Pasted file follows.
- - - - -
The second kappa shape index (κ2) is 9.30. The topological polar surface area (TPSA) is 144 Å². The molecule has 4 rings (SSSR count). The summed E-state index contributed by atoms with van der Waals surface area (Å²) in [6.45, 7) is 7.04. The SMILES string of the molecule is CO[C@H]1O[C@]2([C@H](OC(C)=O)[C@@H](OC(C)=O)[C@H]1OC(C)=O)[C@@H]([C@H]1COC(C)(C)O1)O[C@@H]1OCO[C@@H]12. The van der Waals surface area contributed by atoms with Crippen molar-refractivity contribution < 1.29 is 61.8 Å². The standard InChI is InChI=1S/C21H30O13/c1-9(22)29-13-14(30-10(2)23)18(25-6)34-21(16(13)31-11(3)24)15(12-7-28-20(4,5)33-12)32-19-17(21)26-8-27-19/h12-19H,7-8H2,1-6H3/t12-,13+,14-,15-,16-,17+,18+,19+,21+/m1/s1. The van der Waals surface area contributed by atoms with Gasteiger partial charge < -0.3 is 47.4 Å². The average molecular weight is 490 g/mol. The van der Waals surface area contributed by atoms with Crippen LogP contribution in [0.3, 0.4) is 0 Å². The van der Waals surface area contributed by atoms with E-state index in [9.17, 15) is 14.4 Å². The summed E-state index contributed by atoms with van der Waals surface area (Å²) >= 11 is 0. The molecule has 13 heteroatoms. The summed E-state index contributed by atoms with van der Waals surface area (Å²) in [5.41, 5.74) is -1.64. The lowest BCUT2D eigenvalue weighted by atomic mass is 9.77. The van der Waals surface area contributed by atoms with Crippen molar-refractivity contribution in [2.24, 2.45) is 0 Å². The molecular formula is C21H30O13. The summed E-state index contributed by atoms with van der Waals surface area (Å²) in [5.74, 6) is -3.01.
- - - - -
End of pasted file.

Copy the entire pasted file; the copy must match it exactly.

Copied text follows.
The second kappa shape index (κ2) is 9.30. The topological polar surface area (TPSA) is 144 Å². The molecule has 4 rings (SSSR count). The summed E-state index contributed by atoms with van der Waals surface area (Å²) in [6.45, 7) is 7.04. The SMILES string of the molecule is CO[C@H]1O[C@]2([C@H](OC(C)=O)[C@@H](OC(C)=O)[C@H]1OC(C)=O)[C@@H]([C@H]1COC(C)(C)O1)O[C@@H]1OCO[C@@H]12. The van der Waals surface area contributed by atoms with Crippen molar-refractivity contribution < 1.29 is 61.8 Å². The standard InChI is InChI=1S/C21H30O13/c1-9(22)29-13-14(30-10(2)23)18(25-6)34-21(16(13)31-11(3)24)15(12-7-28-20(4,5)33-12)32-19-17(21)26-8-27-19/h12-19H,7-8H2,1-6H3/t12-,13+,14-,15-,16-,17+,18+,19+,21+/m1/s1. The van der Waals surface area contributed by atoms with Gasteiger partial charge < -0.3 is 47.4 Å². The average molecular weight is 490 g/mol. The van der Waals surface area contributed by atoms with Crippen LogP contribution in [0.3, 0.4) is 0 Å². The van der Waals surface area contributed by atoms with E-state index in [9.17, 15) is 14.4 Å². The summed E-state index contributed by atoms with van der Waals surface area (Å²) >= 11 is 0. The molecule has 13 heteroatoms. The summed E-state index contributed by atoms with van der Waals surface area (Å²) in [5.41, 5.74) is -1.64. The lowest BCUT2D eigenvalue weighted by atomic mass is 9.77. The van der Waals surface area contributed by atoms with Crippen molar-refractivity contribution in [2.24, 2.45) is 0 Å². The molecular formula is C21H30O13. The summed E-state index contributed by atoms with van der Waals surface area (Å²) in [5.74, 6) is -3.01.